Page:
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Discussion Starter · #1 ·
1. The fastest ones with JCW and have fewest non-OEM-approved aftermarket mods and kept in original condition?

2. Ones with the rarest colors and/or rarest combination of options?

3. Ones with the lowest miles?

4. Convertibles?

5. MCS's

6. MC's

7. Red, blue , or yellow ones

8. Variations of the options above. please explain.

9. Non of the above -since the next-gen Mini will be faster and better and most people will just the all new 2007/08 Mini instead.
 

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Comparing any current automobile selling for less than 100 grand to the great collector cars from the 60s and early 70s is pretty hard to do.

Consider that the 67 Corvette with it's L88 motor option and the 69 Corvette with it's ZL1 Aluminum engine option, both nearly doubled the price of the car, $6,000.00 for the JCW kit installed seems like a bargain and the sales show this.

67 L88 Corvette production: 20
69 ZL1 Corvette production: 2

While I don't know the actual number of JCW Mini s being built, I think I'd be safe in say it's more than 22 a month.

Then take into consideration the way the world has changed in the last 35 years and as much as we love the Mini, will there be as strong a following for the Mini as there has been for the Corvette for so many years?

We can hope there is, but look how few cars have been able to withstand the test of time.

As for the basic question?

It'll have to be a fully loaded JCW equipped Convertible in a popular but low volumn color combo.

Let's face it, discontinued green may have been low production, but along with the fact that few people wanted that color today, even fewer will want to pay big bucks 20 years from now when there's a red one available for the same price.

As for me, I bought my Mini to drive and enjoy.

I have 181,000 miles on the Corvette. It's in beautiful condition, but as soon as any interested buyers have seen the mileage, they start backing up. I paid $556.00 a month for 5 years when I bought it and I can say I got my moneys worth out of that Corvette.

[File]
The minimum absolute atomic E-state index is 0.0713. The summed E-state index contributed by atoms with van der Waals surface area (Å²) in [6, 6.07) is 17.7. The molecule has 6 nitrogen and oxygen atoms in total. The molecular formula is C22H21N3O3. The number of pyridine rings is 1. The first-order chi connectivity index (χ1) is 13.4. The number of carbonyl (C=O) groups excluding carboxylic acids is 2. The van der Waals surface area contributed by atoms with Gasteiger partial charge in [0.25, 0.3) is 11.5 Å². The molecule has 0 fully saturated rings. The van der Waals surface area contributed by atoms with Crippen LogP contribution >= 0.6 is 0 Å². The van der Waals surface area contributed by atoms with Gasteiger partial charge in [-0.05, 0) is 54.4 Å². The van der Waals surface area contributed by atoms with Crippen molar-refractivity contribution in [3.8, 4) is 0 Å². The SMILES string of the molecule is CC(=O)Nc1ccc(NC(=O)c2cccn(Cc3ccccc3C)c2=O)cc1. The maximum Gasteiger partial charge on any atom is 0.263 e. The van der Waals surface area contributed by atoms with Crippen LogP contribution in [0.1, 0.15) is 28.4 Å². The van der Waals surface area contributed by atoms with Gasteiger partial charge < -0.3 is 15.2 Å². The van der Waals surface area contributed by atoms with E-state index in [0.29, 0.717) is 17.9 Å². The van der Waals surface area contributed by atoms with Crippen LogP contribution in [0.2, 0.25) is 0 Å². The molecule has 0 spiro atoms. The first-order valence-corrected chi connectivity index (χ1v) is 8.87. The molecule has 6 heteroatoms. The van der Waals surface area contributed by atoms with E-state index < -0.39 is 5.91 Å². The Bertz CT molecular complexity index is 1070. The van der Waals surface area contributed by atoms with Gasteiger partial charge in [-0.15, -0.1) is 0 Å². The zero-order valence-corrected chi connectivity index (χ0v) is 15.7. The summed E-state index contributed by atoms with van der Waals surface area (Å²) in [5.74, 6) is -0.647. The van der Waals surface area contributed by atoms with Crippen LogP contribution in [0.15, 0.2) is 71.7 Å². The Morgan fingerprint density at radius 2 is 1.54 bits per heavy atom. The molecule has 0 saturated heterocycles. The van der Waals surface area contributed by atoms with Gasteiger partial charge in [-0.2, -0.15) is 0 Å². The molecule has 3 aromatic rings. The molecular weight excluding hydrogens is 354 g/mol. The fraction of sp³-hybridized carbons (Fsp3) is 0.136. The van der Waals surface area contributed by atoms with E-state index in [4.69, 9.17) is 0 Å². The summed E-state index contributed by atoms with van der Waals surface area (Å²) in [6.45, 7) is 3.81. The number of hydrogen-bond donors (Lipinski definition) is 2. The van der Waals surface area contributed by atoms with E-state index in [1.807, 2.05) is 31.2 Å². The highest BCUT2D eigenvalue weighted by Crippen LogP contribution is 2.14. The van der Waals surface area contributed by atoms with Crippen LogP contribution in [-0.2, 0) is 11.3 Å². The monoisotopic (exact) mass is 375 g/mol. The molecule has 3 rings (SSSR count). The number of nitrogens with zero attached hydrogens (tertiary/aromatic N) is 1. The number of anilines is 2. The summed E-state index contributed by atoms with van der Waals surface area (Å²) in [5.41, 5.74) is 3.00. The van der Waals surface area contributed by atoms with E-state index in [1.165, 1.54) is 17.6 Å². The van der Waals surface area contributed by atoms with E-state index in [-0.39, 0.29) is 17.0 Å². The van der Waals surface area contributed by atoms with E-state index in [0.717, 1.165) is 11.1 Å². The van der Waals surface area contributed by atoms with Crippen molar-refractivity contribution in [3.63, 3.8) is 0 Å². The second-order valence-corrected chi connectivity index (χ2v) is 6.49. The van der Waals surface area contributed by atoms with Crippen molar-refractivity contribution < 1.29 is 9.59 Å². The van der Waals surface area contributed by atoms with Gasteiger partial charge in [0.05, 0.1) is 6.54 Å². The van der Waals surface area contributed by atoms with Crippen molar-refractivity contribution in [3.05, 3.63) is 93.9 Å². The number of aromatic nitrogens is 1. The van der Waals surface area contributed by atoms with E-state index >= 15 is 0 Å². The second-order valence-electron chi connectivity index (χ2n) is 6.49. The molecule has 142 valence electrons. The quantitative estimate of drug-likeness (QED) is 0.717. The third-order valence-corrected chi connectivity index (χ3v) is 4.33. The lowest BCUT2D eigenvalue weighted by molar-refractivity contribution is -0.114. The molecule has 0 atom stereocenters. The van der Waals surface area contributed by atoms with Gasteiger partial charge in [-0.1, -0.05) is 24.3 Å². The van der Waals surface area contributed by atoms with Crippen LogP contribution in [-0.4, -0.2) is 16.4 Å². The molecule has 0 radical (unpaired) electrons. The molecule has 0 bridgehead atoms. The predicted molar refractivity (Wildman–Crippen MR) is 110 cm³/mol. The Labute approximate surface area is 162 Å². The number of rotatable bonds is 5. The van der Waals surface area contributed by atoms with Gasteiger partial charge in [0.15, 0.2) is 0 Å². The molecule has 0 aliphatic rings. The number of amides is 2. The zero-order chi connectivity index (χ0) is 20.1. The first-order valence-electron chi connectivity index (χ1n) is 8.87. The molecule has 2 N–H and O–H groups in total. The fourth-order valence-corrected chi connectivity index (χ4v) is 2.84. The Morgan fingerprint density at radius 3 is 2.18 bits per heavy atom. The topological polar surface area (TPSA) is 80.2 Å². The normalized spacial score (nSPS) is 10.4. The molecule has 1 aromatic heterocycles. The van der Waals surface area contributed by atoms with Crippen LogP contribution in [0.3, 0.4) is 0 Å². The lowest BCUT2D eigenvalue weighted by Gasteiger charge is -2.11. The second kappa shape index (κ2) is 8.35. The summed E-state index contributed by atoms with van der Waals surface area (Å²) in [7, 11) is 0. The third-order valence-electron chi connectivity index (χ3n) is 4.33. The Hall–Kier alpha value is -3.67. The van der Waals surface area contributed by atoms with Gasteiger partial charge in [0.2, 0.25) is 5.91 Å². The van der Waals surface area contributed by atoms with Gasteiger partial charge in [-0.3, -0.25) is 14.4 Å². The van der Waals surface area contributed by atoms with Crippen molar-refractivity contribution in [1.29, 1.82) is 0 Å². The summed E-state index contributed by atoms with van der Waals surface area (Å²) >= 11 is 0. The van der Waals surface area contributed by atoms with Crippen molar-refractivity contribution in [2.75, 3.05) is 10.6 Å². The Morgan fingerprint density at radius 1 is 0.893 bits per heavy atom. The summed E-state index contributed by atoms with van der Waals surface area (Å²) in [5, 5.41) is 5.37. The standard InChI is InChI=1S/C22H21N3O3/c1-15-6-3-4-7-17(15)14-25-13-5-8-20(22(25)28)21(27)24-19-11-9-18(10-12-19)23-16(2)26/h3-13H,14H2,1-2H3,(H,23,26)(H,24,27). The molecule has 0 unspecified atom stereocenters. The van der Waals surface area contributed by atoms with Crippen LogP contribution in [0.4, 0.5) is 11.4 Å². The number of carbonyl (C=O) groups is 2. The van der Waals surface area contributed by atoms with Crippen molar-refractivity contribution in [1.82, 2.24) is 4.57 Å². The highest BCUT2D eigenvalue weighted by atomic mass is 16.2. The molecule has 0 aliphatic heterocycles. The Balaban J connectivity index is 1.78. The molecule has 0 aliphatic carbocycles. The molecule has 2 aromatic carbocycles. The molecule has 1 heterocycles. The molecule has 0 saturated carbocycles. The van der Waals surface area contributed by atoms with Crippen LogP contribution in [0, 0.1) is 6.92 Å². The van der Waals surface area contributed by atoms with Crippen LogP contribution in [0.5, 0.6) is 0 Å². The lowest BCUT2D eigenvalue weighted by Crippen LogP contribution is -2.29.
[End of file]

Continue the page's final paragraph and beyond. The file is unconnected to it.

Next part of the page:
I can only hope I can do the same with my MCS
 

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How many years from now are you talking about?

Looking at some classics ...
Original Mini - the Mk I Cooper S are the most desireable.

BMW 2002 - rare models (turbo, convertible, touring) aside, tii models built prior to September 1973 are the most desireable.
I think in the long run "original condition" examples of current generation Works "S" hardtop models will be the most valuable.
 

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Ahh, the age old question -

As all of the colors that were discontinued except Indi Blue were claimed due to lack of popularity, I think color isn't a big issue. Besides, Color isn't a huge deciding factor anyway.

JCW will be worth more because they cost more. The question if they'll be worth gobs more is difficult, they're not exactly rare, you can check the JCW # registry thread and see that at a glance.

There's bound to be some appeal for the 2002 original model in the US, but that's balanced with the constant pursuit of the most powerful/most rare...

MC40 MCS in theory would be worth something extra, but as they're selling at a discount now, they're clearly not popular now.

Least miles, of course - people always like low milage cars.

MC? I can't really see why an MC would become the collectible, unless something changes - perhaps if everyone's driving CVT's in 30 years, it will be known as one of the first cars to offer one.

Aftermarket mods aren't appreciated by collectors. I'd say any of them will be worth less - that's part of the reason JCW costs so much and any other option (including Dinan's warranteed one) costs a fair amount less, OEM/official stuff is a premium.

Original Minis, in the US will become more valuable, just look at how the new Beetles have made the old ones worth more, interest sparks demand. Classic Minis are already worth more due to the interest from MINIs.

Rarest combo of options? I don't see that as a big deal - except if something suddenly becomes rare, for instance, if the anthracite headliner wasn't returned, and it only existed for the 2 months you could order it. Besides that, most options aren't rare, they're just unpopular - most people don't order PDC because they don't think its worth it, I highly doubt someone in 40 years will want it, but you never know. Most likely it will be a novelty as old gadgets tend to be, but not that coveted option.

Finally - its gambling to determine what will be the best, especially until production stops, because as you say, the next model could always be better, so just enjoy the one you have, and let the miles roll by.